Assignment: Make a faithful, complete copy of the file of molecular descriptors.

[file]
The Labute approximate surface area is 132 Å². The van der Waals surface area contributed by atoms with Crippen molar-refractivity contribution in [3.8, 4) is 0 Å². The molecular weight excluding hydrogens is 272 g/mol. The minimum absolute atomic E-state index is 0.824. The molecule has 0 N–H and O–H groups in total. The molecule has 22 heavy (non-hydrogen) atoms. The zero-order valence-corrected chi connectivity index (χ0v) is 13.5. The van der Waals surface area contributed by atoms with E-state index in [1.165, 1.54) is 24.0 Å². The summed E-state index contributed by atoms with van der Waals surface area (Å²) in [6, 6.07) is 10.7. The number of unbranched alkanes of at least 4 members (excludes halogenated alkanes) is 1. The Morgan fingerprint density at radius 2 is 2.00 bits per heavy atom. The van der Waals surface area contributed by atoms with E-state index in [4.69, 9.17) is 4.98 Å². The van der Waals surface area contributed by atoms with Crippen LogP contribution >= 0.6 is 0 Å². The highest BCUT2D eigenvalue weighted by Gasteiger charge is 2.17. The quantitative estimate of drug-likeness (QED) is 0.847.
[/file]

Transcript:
The Labute approximate surface area is 132 Å². The van der Waals surface area contributed by atoms with Crippen molar-refractivity contribution in [3.8, 4) is 0 Å². The molecular weight excluding hydrogens is 272 g/mol. The minimum absolute atomic E-state index is 0.824. The molecule has 0 N–H and O–H groups in total. The molecule has 22 heavy (non-hydrogen) atoms. The zero-order valence-corrected chi connectivity index (χ0v) is 13.5. The van der Waals surface area contributed by atoms with E-state index in [1.165, 1.54) is 24.0 Å². The summed E-state index contributed by atoms with van der Waals surface area (Å²) in [6, 6.07) is 10.7. The number of unbranched alkanes of at least 4 members (excludes halogenated alkanes) is 1. The Morgan fingerprint density at radius 2 is 2.00 bits per heavy atom. The van der Waals surface area contributed by atoms with E-state index in [4.69, 9.17) is 4.98 Å². The van der Waals surface area contributed by atoms with Crippen LogP contribution >= 0.6 is 0 Å². The highest BCUT2D eigenvalue weighted by Gasteiger charge is 2.17. The quantitative estimate of drug-likeness (QED) is 0.847.